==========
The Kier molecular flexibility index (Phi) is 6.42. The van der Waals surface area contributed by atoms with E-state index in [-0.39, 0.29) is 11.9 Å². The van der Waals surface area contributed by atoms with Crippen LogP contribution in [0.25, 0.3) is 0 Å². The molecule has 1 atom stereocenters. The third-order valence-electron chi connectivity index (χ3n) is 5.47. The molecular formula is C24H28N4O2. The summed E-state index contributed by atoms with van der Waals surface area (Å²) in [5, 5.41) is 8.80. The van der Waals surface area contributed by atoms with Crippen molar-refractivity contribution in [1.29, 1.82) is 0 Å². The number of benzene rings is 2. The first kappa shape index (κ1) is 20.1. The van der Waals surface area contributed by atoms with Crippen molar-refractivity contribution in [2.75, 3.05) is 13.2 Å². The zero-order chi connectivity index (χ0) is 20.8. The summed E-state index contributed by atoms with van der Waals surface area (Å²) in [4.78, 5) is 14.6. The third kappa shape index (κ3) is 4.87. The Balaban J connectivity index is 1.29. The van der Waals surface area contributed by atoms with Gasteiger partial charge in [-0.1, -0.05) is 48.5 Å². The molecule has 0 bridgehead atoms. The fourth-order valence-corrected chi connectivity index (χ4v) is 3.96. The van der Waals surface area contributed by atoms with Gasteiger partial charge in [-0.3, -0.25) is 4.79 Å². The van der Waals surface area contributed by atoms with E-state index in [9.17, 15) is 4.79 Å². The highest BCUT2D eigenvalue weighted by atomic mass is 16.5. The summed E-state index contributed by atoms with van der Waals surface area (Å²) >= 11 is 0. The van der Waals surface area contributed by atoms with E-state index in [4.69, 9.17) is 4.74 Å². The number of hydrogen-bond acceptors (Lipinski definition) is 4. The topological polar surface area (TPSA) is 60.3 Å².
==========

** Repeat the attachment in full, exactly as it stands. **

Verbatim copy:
The Kier molecular flexibility index (Phi) is 6.42. The van der Waals surface area contributed by atoms with E-state index in [-0.39, 0.29) is 11.9 Å². The van der Waals surface area contributed by atoms with Crippen LogP contribution in [0.25, 0.3) is 0 Å². The molecule has 1 atom stereocenters. The third-order valence-electron chi connectivity index (χ3n) is 5.47. The molecular formula is C24H28N4O2. The summed E-state index contributed by atoms with van der Waals surface area (Å²) in [5, 5.41) is 8.80. The van der Waals surface area contributed by atoms with Crippen molar-refractivity contribution in [1.29, 1.82) is 0 Å². The number of benzene rings is 2. The first kappa shape index (κ1) is 20.1. The van der Waals surface area contributed by atoms with Crippen molar-refractivity contribution in [2.75, 3.05) is 13.2 Å². The zero-order chi connectivity index (χ0) is 20.8. The summed E-state index contributed by atoms with van der Waals surface area (Å²) in [4.78, 5) is 14.6. The third kappa shape index (κ3) is 4.87. The Balaban J connectivity index is 1.29. The van der Waals surface area contributed by atoms with Gasteiger partial charge in [-0.1, -0.05) is 48.5 Å². The molecule has 0 bridgehead atoms. The fourth-order valence-corrected chi connectivity index (χ4v) is 3.96. The van der Waals surface area contributed by atoms with Gasteiger partial charge in [-0.3, -0.25) is 4.79 Å². The van der Waals surface area contributed by atoms with E-state index in [9.17, 15) is 4.79 Å². The highest BCUT2D eigenvalue weighted by atomic mass is 16.5. The summed E-state index contributed by atoms with van der Waals surface area (Å²) >= 11 is 0. The van der Waals surface area contributed by atoms with E-state index in [4.69, 9.17) is 4.74 Å². The number of hydrogen-bond acceptors (Lipinski definition) is 4. The topological polar surface area (TPSA) is 60.3 Å².